Today, (19th September 2019) it is Australian Reading Hour day! Now, I know I am probably biased – given that I am a writer, but I truly love this initiative. I will definitely be taking time to read a good book this afternoon (luckily for me I am in the middle of a brilliant Australian novel that I have a hard time putting down!). I also plan on doing some reading with my children today. We read together a lot, we always have. I still remember purchasing countless books during my first pregnancy and our bookshelves are now heaving with many well-loved favourites. As an educator, I could often be found curled up on a lounge or a cushion reading books to children.
I strongly believe in the power of a book to transport us to another time or place, to inspire wonder and creativity, to make us laugh (or in the case of one of my personal favourites Wilfrid Gordon McDonald Partridge – make me cry!).
I have to admit though, that in my role now as a trainer and consultant, who has the pleasure of visiting many early childhood services, it saddens me when I see dispassionate reading with/to children. What do I mean by dispassionate? Well – it’s a monotone voice, an obvious lack of enthusiasm, hurrying through the pages to get to the end. It’s comments like “oh, not this one again!” when a child hands you The Hungry Caterpillar for the fifth time that day.
Look – I get it. We are not all “readers”. I struggle to hold the tune of Twinkle Twinkle Little Star and feel awkward or self-concious when singing to children… but they love me doing it, so I do it anyway. I know there are many educators (and parents) who lack the confidence to read aloud with children. But I urge them not to give up. Reading with children has copious benefits, including:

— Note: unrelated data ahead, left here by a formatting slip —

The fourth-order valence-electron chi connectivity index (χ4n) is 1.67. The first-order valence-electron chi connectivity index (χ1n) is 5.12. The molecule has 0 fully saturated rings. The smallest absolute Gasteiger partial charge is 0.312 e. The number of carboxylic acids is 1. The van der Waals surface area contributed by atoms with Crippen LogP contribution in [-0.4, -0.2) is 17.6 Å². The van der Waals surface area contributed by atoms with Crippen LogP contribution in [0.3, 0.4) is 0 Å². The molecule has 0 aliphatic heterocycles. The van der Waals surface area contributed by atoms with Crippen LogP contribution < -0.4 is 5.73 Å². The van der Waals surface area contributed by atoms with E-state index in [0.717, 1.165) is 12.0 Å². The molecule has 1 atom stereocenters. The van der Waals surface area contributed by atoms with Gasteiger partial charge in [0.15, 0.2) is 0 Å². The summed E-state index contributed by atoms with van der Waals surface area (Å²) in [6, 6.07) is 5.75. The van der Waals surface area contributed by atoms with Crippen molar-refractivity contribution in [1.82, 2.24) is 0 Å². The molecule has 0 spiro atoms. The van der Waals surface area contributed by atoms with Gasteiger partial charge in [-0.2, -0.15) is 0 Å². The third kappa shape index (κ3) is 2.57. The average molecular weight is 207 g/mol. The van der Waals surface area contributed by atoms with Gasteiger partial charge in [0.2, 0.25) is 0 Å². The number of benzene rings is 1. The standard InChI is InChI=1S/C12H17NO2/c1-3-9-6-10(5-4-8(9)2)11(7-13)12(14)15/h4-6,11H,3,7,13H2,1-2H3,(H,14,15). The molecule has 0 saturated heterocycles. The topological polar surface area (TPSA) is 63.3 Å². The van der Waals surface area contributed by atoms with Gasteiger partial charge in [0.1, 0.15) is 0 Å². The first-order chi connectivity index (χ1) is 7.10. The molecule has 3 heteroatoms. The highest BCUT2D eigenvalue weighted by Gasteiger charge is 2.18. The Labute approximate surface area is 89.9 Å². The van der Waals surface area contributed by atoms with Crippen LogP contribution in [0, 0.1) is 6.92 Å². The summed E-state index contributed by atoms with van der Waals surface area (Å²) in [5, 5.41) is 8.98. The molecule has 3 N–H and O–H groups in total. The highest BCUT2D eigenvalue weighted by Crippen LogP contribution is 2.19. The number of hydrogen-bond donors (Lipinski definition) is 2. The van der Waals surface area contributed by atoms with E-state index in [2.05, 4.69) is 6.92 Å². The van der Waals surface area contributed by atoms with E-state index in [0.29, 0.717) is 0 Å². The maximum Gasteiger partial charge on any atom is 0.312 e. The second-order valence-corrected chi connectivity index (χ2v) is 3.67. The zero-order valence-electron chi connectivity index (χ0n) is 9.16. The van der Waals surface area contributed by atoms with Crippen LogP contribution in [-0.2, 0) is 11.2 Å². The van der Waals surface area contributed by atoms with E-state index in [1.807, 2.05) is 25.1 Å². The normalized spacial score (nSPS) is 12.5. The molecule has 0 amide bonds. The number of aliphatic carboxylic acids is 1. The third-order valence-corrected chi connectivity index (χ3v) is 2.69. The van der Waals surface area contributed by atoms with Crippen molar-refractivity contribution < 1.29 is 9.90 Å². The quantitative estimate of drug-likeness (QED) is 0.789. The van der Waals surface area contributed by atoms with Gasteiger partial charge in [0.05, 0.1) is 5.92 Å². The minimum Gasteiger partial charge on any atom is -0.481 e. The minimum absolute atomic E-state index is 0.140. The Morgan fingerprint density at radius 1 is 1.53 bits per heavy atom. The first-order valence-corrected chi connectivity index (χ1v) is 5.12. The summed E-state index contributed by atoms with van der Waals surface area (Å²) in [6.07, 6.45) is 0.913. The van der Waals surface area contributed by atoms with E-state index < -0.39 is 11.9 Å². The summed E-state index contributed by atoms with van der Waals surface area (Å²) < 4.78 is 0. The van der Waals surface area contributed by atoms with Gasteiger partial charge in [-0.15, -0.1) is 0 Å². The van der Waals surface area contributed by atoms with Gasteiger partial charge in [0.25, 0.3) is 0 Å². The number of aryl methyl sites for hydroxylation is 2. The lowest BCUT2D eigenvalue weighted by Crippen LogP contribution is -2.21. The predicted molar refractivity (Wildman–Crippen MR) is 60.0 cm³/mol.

- Exposure to new concepts, information and ways of being in the world
- Development of imagination and creativity
- Greater benefits in language development than simple conversation
- Greater brain activation
So, the benefits are clear. This might then make it easier to say “just push through the discomfort – do it for the children!” But I don’t believe that is fair. We can’t simply insist that people push through their discomfort, but what we can do is support educators to develop their skills and comfort levels. Some key tips to support educators in developing their skills for reading with children:
- Read familiar stories – get comfortable with some stories and you will get used to the rhyme, the language, the tone and build more confidence.
- Practice, practice, practice.
- Slow down. Often we rush through stories and miss vital opportunities to really support children to connect with the story (and with us!)
- Observe colleagues. If you have a colleague who is a great reader/storyteller – watch them, listen to them. Take note of how they draw children into the story.